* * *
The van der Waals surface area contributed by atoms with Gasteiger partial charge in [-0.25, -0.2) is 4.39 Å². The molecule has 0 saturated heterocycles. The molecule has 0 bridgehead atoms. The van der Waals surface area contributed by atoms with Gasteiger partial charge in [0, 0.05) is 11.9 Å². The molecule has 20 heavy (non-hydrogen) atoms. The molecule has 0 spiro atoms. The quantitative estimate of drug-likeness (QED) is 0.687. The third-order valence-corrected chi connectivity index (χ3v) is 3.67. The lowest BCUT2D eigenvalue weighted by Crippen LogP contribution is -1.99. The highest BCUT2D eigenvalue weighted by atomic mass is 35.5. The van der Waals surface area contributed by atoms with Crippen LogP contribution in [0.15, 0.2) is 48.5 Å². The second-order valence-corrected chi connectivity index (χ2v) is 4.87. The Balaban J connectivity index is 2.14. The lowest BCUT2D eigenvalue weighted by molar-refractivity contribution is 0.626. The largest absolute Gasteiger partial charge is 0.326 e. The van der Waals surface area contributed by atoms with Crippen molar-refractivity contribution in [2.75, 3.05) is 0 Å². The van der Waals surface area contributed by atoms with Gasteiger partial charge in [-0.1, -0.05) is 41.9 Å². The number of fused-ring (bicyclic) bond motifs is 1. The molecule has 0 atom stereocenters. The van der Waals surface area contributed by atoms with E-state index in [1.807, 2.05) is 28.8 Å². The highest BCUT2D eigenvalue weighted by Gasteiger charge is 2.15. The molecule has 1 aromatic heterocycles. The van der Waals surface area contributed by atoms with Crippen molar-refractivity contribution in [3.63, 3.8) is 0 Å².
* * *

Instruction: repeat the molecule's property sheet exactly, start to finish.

The van der Waals surface area contributed by atoms with Gasteiger partial charge in [-0.25, -0.2) is 4.39 Å². The molecule has 0 saturated heterocycles. The molecule has 0 bridgehead atoms. The van der Waals surface area contributed by atoms with Gasteiger partial charge in [0, 0.05) is 11.9 Å². The molecule has 20 heavy (non-hydrogen) atoms. The molecule has 0 spiro atoms. The quantitative estimate of drug-likeness (QED) is 0.687. The third-order valence-corrected chi connectivity index (χ3v) is 3.67. The lowest BCUT2D eigenvalue weighted by Crippen LogP contribution is -1.99. The highest BCUT2D eigenvalue weighted by atomic mass is 35.5. The van der Waals surface area contributed by atoms with Crippen LogP contribution in [0.15, 0.2) is 48.5 Å². The second-order valence-corrected chi connectivity index (χ2v) is 4.87. The Balaban J connectivity index is 2.14. The lowest BCUT2D eigenvalue weighted by molar-refractivity contribution is 0.626. The largest absolute Gasteiger partial charge is 0.326 e. The van der Waals surface area contributed by atoms with Crippen molar-refractivity contribution in [2.75, 3.05) is 0 Å². The van der Waals surface area contributed by atoms with Gasteiger partial charge in [-0.1, -0.05) is 41.9 Å². The number of fused-ring (bicyclic) bond motifs is 1. The molecule has 0 atom stereocenters. The van der Waals surface area contributed by atoms with E-state index in [1.807, 2.05) is 28.8 Å². The highest BCUT2D eigenvalue weighted by Gasteiger charge is 2.15. The molecule has 1 aromatic heterocycles. The van der Waals surface area contributed by atoms with Crippen molar-refractivity contribution in [3.63, 3.8) is 0 Å².